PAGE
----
Sunday 24 July 2016

Butt attacks BDS as he apologises for sharing 'Israel slur'

The Veolia protest outside Brent Civic Centre

On July 14th the Times of Israel published an article by Brent Council leader Muhammed Butt headed ‘I’m sorry for sharing Israel slur – boycotts are wrong.’ LINK

The article came a considerable time after the minor storm that blew up over Butt’s sharing of a Facebook post of a  video that showed an Israeli soldier  mistreating a young Palestinian girl.  It was not so much the video that led to Butt being accused of anti-Semitism but a comment beneath the video that likened Israel to Isis.

Sharing the video was taken as Butt’s approval of that sentiment.  Anyone who engages in social media will know that in sharing a Facebook post decisions made in seconds and few would check all the comments that are made beneath the post.

At the time, when it appeared that the  allegation may have been used against Butt ahead of the Brent Labour leadership election contest, I tweeted that there were many better reasons to oppose him.  It was at a time when the mass media were in active pursuit of Jeremy Corbyn accusing him of anti-Semitism through his support for justice for the Palestinian people and Butt appeared to have been caught in the backwash.

At the time other Labour figures, including councillors, had been suspended while accusation of anti-Semitism were investigated and the Chakrabarti  inquiry was set up.  In the light of the publicity some were surprised that Butt had not been suspended.

There are several reasons why Butt’s article is curious. 
  • It is written in a style utterly difference from any of Butt’s previous utterances and articles – almost as if it had been written by someone else entirely.
  • It comes long after the initial controversy, at a time when the Chakrabarti report appears to have calmed things down regarding anti-Semitism and the media have found new grounds for discrediting Corbyn.   Was the article aimed at rehabilitating Butt after he resigned from London Councils as it lead on Equalities following the Facebook controversy?
  • Butt’s linking of his apology to opposition to the Boycott, Divestment and Sanctions (BDS) campaign, a non-violent campaign aimed at changing Israeli government policy towards the Palestinians, including the Gaza blockade and the building of illegal settlements.
In his article Butt states:

As far as I can see, it [BDS]  does nothing for peace between Israelis and Palestinians. It only provides more ammunition to those who wish to divide and polarise. What it does do is make our own Jewish community feel isolated and disturbed as to why the world’s only Jewish state appears to be the focus of the most vociferous boycott movement. So when boycotters wanted Brent to cancel its contracts with vendors who do business in Israel, the decision to say no was one of the quickest and easiest I have had to make.

The rather vague reference to ‘vendors who do business in Israel’  can only be a reference to the Bin Veolia campaign, of which I was a part.  The campaign was supported by many groups in Brent including Jews for Justice for Palestinians and was backed by Brent Central Labour Party GC, Butt’s local party. LINK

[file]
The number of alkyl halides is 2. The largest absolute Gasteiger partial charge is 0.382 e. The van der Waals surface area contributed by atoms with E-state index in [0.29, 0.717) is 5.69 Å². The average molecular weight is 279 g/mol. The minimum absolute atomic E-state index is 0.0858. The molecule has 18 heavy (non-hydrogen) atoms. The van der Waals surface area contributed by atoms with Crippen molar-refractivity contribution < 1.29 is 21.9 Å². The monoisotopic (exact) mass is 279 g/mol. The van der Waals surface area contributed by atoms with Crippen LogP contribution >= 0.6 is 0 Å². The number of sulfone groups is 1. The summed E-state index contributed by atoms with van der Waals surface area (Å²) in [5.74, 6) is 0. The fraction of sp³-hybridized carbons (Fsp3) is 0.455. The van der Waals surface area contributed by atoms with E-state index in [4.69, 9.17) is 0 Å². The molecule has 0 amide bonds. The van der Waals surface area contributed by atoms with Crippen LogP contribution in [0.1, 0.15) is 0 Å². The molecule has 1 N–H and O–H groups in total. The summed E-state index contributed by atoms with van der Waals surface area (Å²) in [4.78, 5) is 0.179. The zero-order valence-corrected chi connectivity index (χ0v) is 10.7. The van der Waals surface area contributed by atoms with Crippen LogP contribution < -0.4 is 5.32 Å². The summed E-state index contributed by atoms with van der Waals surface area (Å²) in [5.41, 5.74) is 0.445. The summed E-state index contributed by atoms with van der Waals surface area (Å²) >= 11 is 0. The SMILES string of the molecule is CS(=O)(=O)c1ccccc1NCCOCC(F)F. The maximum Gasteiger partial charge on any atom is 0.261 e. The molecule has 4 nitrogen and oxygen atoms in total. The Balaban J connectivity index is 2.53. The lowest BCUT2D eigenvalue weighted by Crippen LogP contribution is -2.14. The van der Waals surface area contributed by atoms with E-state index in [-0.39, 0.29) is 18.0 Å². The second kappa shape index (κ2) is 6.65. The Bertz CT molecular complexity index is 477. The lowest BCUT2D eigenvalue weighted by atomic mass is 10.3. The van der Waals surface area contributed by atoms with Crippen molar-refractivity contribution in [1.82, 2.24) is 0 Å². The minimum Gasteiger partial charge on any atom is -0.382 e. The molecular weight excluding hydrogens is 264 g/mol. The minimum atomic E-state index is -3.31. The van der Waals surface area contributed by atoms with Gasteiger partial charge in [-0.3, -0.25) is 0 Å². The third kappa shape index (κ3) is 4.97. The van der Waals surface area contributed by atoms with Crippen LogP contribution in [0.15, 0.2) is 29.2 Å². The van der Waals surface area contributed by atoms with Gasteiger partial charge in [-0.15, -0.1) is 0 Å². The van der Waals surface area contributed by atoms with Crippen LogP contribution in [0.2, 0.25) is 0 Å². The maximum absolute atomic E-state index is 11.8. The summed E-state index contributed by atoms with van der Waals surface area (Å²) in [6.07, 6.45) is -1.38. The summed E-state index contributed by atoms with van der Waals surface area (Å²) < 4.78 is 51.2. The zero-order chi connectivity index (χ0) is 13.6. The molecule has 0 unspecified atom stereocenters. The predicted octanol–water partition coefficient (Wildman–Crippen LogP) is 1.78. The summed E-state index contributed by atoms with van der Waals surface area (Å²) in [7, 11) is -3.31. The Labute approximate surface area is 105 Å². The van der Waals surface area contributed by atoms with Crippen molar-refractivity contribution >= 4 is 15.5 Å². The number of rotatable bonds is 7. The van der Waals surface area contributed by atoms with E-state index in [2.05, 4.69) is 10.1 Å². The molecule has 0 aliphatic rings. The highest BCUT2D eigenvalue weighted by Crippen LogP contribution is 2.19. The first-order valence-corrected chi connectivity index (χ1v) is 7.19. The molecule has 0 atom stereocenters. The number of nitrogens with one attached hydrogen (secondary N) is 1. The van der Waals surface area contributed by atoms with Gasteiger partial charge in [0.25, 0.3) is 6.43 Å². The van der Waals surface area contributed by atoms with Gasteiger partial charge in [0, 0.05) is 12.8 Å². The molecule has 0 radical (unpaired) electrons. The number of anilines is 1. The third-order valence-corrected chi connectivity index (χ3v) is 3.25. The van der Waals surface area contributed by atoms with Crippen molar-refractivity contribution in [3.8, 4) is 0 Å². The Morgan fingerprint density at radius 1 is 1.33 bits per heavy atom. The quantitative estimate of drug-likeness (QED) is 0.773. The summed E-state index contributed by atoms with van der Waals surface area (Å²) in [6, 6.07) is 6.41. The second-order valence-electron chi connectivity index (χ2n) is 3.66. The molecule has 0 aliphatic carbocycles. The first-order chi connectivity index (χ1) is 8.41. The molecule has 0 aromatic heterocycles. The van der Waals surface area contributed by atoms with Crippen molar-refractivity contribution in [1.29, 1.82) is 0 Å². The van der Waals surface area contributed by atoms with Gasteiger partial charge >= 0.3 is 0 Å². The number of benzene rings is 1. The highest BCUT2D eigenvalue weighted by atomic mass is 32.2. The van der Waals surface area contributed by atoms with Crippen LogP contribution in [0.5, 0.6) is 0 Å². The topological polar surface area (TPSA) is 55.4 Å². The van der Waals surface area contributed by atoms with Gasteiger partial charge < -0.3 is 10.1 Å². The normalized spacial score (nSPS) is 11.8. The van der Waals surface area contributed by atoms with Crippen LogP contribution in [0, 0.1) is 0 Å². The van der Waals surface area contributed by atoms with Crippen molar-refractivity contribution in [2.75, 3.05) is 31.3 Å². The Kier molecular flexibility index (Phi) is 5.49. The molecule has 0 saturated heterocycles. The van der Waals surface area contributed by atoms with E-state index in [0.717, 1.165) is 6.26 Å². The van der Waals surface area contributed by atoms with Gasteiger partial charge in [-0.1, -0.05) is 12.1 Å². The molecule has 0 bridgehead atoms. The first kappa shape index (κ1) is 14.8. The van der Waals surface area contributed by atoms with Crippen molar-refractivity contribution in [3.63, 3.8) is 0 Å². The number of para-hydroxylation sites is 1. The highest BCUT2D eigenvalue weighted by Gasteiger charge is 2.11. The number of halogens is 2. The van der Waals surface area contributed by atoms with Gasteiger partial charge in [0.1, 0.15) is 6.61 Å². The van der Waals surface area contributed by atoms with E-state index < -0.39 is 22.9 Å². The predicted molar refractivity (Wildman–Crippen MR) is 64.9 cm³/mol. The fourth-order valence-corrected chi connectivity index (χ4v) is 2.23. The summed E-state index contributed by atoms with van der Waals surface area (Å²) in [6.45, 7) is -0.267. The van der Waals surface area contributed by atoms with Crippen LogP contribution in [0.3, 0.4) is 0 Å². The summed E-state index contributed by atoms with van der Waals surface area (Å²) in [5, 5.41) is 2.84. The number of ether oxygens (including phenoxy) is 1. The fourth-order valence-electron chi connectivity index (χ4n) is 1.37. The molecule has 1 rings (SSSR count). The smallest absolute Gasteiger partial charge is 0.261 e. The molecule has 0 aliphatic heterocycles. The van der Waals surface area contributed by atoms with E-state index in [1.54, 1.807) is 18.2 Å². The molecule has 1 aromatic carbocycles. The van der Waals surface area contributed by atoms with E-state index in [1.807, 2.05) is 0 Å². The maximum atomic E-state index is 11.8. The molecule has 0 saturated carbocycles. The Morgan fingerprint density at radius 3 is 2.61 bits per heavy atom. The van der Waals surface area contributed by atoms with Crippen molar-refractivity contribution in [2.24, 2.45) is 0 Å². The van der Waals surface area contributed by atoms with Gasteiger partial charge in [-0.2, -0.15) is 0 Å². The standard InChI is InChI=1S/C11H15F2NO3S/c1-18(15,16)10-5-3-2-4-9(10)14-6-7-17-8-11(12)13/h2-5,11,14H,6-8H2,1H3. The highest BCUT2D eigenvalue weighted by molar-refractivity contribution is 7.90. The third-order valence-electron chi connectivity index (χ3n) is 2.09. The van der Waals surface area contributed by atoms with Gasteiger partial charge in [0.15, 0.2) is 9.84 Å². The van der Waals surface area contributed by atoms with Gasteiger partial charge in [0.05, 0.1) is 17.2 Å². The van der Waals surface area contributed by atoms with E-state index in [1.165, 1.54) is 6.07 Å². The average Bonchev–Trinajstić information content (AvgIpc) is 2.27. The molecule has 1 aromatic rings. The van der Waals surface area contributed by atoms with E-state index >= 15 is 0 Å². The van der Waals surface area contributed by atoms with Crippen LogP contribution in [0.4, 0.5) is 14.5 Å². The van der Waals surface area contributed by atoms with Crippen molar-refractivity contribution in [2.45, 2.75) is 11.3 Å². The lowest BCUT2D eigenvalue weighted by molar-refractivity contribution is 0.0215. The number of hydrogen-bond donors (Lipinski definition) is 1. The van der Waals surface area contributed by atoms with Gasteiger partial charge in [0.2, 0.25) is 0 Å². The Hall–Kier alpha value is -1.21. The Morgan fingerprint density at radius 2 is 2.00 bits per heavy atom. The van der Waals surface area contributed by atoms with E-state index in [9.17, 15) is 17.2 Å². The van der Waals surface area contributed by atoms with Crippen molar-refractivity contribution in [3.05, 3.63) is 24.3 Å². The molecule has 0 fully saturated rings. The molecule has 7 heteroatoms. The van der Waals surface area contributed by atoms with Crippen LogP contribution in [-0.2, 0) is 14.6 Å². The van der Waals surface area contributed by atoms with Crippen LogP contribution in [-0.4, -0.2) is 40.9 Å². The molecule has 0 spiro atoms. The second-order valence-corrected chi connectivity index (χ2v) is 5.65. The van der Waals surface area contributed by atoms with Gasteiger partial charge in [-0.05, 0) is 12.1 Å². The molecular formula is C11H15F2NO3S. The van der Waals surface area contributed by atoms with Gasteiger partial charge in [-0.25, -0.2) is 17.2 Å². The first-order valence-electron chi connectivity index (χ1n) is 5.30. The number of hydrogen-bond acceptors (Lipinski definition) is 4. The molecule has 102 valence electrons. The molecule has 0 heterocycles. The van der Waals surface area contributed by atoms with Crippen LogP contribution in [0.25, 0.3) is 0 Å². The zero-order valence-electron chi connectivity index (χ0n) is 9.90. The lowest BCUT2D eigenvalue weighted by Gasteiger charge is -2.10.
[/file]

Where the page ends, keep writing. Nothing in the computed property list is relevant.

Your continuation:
Our case was that Brent Council should not be handing over cash from Brent’s residents to a company that at the time (it has since withdrawn from these activities, arguably because of the national and international campaign against its involvement) provided infrastructural support to Israel’s illegal settlements on Palestinian land.

Although ambivalent about boycotts of all Israeli goods, Labour Friends of Palestine and the Middle East, is clear that the settlements are a ‘gross injustice’. LINK

Grahame Morris MP, Chair of LFPME said:

We should not have to boycott settlement goods; we should not be allowed to buy them in the first place. I am appalled that the government are more focused on preventing boycotts and disinvestment from the illegal settlements rather than attempting to end settlement trade.

This undermines their commitment to international law, human rights and resolving the conflict.

Cllr Butt’s statement claims that it was his decision to say no to a Council boycott.  At the time he said that the decision on whether to boycott Veolia did not rest with him but with officers, particularly Fiona Ledden, head of  Brent legal and prcorement at the time. He was concerned that Veolia, a large French-owned multi-national would take legal action against the Council.

The decision was to be based on external legal advice (source never revealed despite requests) and although campaigners were denounced as having a political agenda the Council decision would not be made on political grounds.

Now, retrospectively, Butt is claiming in an effort to bolster his credentials, that it was a political decision not to boycott Veolia, and one made by him personally.

The Liberal Democrat opposition at the time was  refused permission to put a motion  on the issue on the advice of Brent Council officer. LINK

The Brent Bin Veolia campaign had a two-pronged approach, mobilizing popular support for the cause and taking on the Council’s legal arguments via legal advice of our own.

The position regarding local councils is summed up by a recent update from the BDS Movement LINK

In a typically straightforward statement Archbishop Tutu made the case for BDS back in 2014 having visited Israel and Palestine to see things for himself:

We could not have achieved our democracy without the help of people around the world, who through... non-violent means, such as boycotts and disinvestment, encouraged their governments and other corporate actors to reverse decades-long support for the apartheid regime.